Fire Precautions Legislation

The Regulatory Reform (Fire Safety) Order 2005
As part of the Government's commitment to reduce death, injury and damage caused by fire, the Office of the Deputy Prime Minister (ODPM) has now implemented changes in fire safety Law. The emphasis of the changes will be to require a "Responsible Person" within an organisation to ensure the safety of employees, and others who may lawfully come to their premises. In addition, to ensure that fire prevention plays a major role in the organisation's planning for safety. That duty for compliance will lie with the "Responsible Person" who will be held accountable.


This Order commenced on 1st October 2006 and under this Order a "Responsible Person" will be: -

(a) in relation to a workplace, the employer, if the workplace is to any extent under his control;

(b) in relation to any premises not within paragraph (a)above

    • (i) the person who has control of the premises (as occupier or otherwise) in connection with the carrying on by him of a trade, business or other undertaking (for profit or not); or
    • (ii) the owner, where the person in control of the premises does not have control in connection with the carrying on by that person of a trade, business or other undertaking.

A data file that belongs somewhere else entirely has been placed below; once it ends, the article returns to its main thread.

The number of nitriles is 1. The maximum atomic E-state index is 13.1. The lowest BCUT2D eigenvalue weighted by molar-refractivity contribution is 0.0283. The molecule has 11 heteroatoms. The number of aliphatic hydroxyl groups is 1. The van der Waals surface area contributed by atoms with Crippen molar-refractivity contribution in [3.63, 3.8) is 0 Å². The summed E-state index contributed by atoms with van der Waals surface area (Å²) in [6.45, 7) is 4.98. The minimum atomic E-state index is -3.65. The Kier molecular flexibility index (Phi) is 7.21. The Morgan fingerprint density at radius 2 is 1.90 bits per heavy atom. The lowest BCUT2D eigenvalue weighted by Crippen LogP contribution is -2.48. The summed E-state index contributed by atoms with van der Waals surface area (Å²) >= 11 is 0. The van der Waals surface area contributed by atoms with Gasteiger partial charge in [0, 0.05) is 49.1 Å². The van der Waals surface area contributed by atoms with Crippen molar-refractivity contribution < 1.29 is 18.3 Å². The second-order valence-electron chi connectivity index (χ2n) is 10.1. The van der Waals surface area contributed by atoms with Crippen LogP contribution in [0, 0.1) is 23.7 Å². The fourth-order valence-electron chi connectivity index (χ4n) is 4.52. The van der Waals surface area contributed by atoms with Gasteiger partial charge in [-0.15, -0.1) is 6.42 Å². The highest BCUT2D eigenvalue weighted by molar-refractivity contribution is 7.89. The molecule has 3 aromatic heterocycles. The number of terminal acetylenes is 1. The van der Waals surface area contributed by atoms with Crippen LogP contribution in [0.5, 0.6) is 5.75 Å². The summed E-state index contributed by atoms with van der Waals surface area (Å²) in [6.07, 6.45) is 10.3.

Where two or more responsible persons share, or have duties in respect of, premises (whether on a temporary or a permanent basis) each such person must co-operate with the other responsible person.

    It is important to note that this Order has an impact upon every employer and others with responsibility for a building.

    Fire certificates will be abolished, and no longer issued.

    Fire risk assessment of premises must be carried out, regardless of its size, by a competent person

    Every organisation with five or more employees must now maintain a written risk assessment of fire risks, similar in principle to the requirement of Health and Safety legislation.

    The responsible person must ensure that his employees are provided with adequate safety training.

    Protection is explicitly extended to all occupants and not just employees. Visitors, contractors or passers-by also have to be considered in the risk assessment.

    The Fire Safety Order places emphasis on business continuity and containing and preventing the spread of small fires.

    The Order's requirements include:

    • The provision of necessary and suitable fire fighting and where required, fire detection equipment;
    • The provision and maintenenace of, adequate means of escape in case of fire;
    • The production and practicing of, an effective emergency action plan;
    • The recording of all maintenance and training;
    • The maintenance of the workplace and all fire related equipment installed.

    The role of the Fire Service's Fire Safety Officers has changed. Under the Order it will no longer be the Fire Services' duty to make sure premises are safe. Their officers now have the responsibility to adopt a 'policing' role to ensure compliance. Their role will be similar to that exercised by Health and Safety Executive Inspectors. The assessment of the risk from fire in premises will form their starting point.

    Failure to comply with The Regulatory Reform (Fire Safety) Order 2005 is a CRIMINAL offence!